In sum, if you go keto, you need to make sure you are getting sufficient iodine. Also watch out for any signs of thyroid disruption and other issues caused by increasing your consumption of crucifers. If you already have thyroid disease, it might be best to skip those veggies entirely. Certainly, a consult with your functional practitioner would be wise before diving into keto in this situation.
Ketogenic for the Long Term?
Most people on keto eventually transition back to a more balanced diet, once their weight and health issues are improved. The best way to enjoy the full benefits of keto is to consider the following before diving in.
- Resolve to use only high quality, real foods. This will prevent any toxicity issues from consuming large amounts industrialized meats and fats. THIS IS VERY IMPORTANT.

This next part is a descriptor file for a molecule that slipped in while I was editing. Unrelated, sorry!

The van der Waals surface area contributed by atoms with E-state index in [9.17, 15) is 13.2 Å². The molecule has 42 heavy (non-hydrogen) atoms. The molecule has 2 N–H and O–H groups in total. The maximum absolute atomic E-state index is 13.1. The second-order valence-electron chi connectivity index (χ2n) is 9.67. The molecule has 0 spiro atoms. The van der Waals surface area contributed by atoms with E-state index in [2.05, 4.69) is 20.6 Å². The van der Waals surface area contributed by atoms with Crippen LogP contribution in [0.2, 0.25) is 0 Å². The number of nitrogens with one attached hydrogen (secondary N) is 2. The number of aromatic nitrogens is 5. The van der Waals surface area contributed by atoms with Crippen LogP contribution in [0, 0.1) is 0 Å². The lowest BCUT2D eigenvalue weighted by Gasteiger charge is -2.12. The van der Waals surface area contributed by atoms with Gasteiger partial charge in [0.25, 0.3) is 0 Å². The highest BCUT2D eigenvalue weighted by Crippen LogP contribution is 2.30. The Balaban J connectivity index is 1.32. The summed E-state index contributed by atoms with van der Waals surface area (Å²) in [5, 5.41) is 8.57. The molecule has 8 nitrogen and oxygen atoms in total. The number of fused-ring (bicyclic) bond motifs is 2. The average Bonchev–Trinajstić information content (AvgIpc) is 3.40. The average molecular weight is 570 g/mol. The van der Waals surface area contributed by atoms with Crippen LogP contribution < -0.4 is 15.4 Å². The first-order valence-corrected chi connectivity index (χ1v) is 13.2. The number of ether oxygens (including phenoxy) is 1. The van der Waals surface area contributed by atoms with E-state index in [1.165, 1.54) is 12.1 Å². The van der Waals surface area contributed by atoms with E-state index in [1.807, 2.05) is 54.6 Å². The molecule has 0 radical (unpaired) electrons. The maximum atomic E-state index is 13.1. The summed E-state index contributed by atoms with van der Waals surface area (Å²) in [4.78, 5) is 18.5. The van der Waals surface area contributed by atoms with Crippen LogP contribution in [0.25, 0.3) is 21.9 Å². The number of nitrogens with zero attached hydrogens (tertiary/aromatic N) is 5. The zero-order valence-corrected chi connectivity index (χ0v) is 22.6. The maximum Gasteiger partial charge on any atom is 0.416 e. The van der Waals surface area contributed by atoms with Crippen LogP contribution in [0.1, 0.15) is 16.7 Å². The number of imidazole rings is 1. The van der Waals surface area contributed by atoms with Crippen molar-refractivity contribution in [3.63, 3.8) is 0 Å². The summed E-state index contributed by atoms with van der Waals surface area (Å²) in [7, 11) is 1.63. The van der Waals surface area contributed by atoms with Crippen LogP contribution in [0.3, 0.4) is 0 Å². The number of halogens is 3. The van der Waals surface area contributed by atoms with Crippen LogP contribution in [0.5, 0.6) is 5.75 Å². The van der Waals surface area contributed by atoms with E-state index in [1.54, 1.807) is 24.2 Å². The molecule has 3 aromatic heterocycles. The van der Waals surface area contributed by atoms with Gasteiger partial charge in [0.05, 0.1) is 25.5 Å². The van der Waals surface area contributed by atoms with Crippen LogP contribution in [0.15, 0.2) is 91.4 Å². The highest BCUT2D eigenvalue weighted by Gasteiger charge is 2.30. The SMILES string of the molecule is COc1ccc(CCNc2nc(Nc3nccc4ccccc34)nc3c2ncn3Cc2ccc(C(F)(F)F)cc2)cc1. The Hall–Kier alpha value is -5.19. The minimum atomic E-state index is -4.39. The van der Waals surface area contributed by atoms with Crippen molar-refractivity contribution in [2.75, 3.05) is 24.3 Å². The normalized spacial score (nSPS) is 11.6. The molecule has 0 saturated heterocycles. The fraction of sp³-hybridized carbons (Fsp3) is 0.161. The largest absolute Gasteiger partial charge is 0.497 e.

- Watch out for over reliance on certain families of low carb veggies that have their own sets of health risks.
- Realize that the goal is to move towards less dietary restriction as health and results allow. In other words, keto isn’t way of life. It is a path back to life.
In my view, keto isn’t a “good or bad” diet. While it is true that some people because of health conditions may need to embrace such an approach to eating for their entire life, most do not.
Keto is thus a tool that helps some people navigate the ravages and ills unleashed through the modern age of industrial, refined foods and modern living. As such, we should appreciate, even if we disagree with some aspect of it, the good such diets do and the help and hope they offer to people whose only other options are the dice roll of modern medical interventions and pharmaceuticals.
Have you tried keto? What was your experience? What else would you want people to know about it?